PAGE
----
Personally though, I would have liked to see Joseph Gordon-Levitt’s performance in 50/50 on the drama list rather than the comedy list. He absolutely captured the agony of what it must be like to be a young person coming to terms with a cancer diagnosis and he did it in a naturally humourous, yet more importantly, utterly compelling way. It was the most poignant performance I’ve seen in a long time and after watching him in the film, I now feel as if I know something about the mind-set of someone going through a serious illness. How an actor playing a character coming to terms with cancer is in the comedy and musical category and not the drama one is beyond me.

In the best female actress category, the tortured performance given by Tilda Swinton in the superb We need to talk about Kevin, was sadly over-looked, and instead Meryl Streep – for her performance as Margaret Thatcher in Iron Lady – was deemed to have given the best dramatic female performance. Streep is excellent as Thatcher, uncannily like Thatcher in voice mannerism and stance. But Swinton didn’t have a public figure to pretty much copy. She had to project herself into the mind and body of a person coming to terms with a feeling of guilt for what her son has done. Swinton looks absolutely haunted in Lynne Ramsey’s film and the whole film hinges on the audience scrutinizing her expression to determine what exactly she is feeling. She looks and acts like a women losing her soul and mind to guilt. It’s a mesmerizing performance, introspective, understated and deeply moving. It would have been nice to see that more underappreciated side of acting rewarded. Perhaps Swinton will surprise everyone with an Oscar win. I can hope.

The best female in a comedy or musical went to Michelle Williams for her portrayal as Marilyn Monroe. I haven’t seen it, but I thought Williams seemed miscast as Marilyn Monroe. I’m still doubtful as to whether Williams can pull off Monroe’s winsome combination of innocence, sex appeal and sass.  But maybe that’s not the point as the film seems to look for the figure behind the iconic image. Anyone seen it?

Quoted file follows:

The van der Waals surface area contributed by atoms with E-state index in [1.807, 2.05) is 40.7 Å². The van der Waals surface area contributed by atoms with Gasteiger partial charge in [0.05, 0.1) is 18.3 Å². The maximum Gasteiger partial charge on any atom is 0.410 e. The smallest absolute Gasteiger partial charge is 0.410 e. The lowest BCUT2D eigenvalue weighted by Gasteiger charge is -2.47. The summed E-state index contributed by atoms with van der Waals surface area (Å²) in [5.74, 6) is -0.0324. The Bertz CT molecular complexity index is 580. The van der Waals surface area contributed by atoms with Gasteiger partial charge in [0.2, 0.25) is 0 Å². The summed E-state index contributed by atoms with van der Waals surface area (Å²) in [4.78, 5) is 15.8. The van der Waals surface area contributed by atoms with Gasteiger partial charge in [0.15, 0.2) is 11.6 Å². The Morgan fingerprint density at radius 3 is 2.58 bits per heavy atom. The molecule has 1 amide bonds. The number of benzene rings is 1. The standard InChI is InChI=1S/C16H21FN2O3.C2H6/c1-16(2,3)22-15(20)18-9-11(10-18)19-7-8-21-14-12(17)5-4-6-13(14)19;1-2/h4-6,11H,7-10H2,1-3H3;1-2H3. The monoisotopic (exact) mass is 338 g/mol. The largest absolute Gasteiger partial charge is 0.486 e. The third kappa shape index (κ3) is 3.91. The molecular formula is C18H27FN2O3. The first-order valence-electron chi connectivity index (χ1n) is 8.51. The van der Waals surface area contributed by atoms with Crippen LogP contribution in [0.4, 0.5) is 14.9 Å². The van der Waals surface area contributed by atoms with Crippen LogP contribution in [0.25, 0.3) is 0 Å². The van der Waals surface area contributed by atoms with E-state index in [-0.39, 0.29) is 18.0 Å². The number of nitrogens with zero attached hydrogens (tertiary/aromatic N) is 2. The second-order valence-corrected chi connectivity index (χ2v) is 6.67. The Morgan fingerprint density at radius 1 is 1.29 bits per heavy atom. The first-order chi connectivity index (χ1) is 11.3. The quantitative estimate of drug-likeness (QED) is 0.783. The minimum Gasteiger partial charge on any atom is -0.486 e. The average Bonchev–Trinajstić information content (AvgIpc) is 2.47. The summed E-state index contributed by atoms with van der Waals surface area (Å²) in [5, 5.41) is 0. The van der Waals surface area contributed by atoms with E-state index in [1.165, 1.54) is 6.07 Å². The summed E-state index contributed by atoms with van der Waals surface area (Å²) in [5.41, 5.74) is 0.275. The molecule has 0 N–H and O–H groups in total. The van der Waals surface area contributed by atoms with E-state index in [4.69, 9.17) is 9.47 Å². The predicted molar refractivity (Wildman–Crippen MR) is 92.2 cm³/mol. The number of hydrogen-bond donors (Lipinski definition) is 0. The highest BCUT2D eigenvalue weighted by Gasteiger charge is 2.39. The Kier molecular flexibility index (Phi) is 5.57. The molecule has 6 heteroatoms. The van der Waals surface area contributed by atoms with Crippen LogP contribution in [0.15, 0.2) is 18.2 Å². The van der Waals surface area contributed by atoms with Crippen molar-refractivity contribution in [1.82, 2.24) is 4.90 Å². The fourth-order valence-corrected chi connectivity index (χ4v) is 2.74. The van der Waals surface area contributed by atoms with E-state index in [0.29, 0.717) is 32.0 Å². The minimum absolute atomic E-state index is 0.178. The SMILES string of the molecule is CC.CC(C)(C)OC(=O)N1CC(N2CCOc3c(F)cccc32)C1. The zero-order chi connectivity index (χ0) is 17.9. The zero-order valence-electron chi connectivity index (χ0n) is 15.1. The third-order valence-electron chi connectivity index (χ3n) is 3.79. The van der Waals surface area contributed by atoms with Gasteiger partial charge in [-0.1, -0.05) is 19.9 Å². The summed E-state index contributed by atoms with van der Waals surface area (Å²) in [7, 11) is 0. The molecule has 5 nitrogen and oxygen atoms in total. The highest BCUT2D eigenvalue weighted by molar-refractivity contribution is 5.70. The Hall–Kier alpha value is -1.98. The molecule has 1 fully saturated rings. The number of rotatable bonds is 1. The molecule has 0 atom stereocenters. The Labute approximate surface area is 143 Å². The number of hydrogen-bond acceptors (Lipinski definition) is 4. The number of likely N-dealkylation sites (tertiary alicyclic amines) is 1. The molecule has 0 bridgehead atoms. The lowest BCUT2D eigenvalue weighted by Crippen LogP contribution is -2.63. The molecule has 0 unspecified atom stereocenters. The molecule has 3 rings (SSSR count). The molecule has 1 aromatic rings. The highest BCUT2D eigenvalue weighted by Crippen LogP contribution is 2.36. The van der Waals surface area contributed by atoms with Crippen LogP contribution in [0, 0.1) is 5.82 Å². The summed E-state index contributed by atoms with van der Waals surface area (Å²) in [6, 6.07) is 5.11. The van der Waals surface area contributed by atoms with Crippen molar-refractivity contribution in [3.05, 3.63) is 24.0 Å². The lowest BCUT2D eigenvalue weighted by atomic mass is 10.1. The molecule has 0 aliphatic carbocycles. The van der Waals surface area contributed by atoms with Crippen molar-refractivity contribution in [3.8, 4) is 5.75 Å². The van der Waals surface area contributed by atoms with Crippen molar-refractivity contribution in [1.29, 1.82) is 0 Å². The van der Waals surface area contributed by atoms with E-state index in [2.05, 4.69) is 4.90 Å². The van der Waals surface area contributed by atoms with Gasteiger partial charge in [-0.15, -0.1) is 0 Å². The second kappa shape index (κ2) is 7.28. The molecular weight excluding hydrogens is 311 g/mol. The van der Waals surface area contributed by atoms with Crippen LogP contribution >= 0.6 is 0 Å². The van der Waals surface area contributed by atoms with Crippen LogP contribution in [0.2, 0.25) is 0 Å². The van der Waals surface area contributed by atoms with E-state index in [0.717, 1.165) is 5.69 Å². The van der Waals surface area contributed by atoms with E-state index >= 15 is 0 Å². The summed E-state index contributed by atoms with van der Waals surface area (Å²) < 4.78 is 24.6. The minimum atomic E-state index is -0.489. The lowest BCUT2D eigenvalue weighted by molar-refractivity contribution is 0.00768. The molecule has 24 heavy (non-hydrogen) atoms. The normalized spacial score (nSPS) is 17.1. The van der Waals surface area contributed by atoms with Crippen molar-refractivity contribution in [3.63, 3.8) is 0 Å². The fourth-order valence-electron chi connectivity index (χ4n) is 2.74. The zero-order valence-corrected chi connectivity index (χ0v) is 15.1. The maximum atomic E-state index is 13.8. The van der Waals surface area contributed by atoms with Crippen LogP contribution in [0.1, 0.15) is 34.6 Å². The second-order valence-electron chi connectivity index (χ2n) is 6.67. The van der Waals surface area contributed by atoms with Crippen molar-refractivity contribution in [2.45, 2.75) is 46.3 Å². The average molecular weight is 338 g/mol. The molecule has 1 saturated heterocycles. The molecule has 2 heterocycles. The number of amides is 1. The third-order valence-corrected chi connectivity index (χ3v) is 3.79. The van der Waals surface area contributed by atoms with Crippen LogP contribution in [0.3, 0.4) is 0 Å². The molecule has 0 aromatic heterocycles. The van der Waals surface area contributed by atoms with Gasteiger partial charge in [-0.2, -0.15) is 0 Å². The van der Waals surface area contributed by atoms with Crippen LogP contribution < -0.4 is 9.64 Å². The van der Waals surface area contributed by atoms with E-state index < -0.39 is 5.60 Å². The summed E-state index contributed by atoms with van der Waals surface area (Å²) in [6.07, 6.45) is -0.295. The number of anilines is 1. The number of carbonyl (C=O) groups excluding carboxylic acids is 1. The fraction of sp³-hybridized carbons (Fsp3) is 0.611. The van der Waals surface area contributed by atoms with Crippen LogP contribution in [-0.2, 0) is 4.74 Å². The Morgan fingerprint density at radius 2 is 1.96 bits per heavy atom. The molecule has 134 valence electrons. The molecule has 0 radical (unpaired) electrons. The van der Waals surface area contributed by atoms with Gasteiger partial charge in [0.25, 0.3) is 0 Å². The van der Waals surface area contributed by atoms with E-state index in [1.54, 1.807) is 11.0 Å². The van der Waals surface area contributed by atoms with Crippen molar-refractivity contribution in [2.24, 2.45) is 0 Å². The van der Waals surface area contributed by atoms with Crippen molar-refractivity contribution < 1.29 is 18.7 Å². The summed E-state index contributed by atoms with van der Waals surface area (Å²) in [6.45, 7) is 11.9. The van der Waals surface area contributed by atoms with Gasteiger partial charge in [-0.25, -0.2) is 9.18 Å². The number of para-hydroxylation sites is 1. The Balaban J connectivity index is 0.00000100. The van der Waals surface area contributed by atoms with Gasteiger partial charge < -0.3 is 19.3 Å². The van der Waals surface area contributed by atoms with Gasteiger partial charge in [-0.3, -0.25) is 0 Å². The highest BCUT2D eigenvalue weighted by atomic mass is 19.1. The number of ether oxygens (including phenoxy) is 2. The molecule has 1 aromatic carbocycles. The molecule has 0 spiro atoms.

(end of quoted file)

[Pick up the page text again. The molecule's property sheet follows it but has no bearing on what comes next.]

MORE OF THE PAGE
In the animated category, The adventures of Tin tin won the award for best animated feature. I’m disappointed the strange and beguilingly weird style of animation in Rango didn’t get the award for sheer creativity.

Not as remarkable as last year then, but there are still a number of talking points and we now have a good idea of what will be nominated for the Oscars. So if you are a betting person, I’d get down to the betting shop and put your money on The artist for best picture before the odds shorten in the coming weeks. Everyone is talking about a silent film, which in a way is a Hollywood fairytale.

Written by @filmfelladarren

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About Filmfella Darren
Film critic, writer and long-time cinema appreciator. I write about cinema matters, because cinema matters. Like your clothes and your laptops, my articles were made in Taiwan.